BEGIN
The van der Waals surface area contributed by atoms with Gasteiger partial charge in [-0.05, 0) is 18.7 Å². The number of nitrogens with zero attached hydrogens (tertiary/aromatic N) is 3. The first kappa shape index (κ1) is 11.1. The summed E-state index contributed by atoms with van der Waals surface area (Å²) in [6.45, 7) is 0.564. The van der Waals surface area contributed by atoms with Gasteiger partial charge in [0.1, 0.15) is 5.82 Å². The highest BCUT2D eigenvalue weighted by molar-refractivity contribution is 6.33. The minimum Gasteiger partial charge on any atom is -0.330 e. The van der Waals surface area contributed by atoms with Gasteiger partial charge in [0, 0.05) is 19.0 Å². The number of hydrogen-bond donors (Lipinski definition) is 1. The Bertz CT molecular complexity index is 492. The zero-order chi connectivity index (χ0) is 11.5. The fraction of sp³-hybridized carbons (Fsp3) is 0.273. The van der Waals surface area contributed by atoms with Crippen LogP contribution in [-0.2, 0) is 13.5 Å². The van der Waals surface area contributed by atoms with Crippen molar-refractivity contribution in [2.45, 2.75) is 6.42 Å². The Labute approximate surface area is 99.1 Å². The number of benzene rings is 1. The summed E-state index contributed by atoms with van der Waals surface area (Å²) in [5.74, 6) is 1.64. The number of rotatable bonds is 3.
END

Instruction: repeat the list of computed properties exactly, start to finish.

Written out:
The van der Waals surface area contributed by atoms with Gasteiger partial charge in [-0.05, 0) is 18.7 Å². The number of nitrogens with zero attached hydrogens (tertiary/aromatic N) is 3. The first kappa shape index (κ1) is 11.1. The summed E-state index contributed by atoms with van der Waals surface area (Å²) in [6.45, 7) is 0.564. The van der Waals surface area contributed by atoms with Gasteiger partial charge in [0.1, 0.15) is 5.82 Å². The highest BCUT2D eigenvalue weighted by molar-refractivity contribution is 6.33. The minimum Gasteiger partial charge on any atom is -0.330 e. The van der Waals surface area contributed by atoms with Gasteiger partial charge in [0, 0.05) is 19.0 Å². The number of hydrogen-bond donors (Lipinski definition) is 1. The Bertz CT molecular complexity index is 492. The zero-order chi connectivity index (χ0) is 11.5. The fraction of sp³-hybridized carbons (Fsp3) is 0.273. The van der Waals surface area contributed by atoms with Crippen LogP contribution in [-0.2, 0) is 13.5 Å². The van der Waals surface area contributed by atoms with Crippen molar-refractivity contribution in [2.45, 2.75) is 6.42 Å². The Labute approximate surface area is 99.1 Å². The number of benzene rings is 1. The summed E-state index contributed by atoms with van der Waals surface area (Å²) in [5.74, 6) is 1.64. The number of rotatable bonds is 3.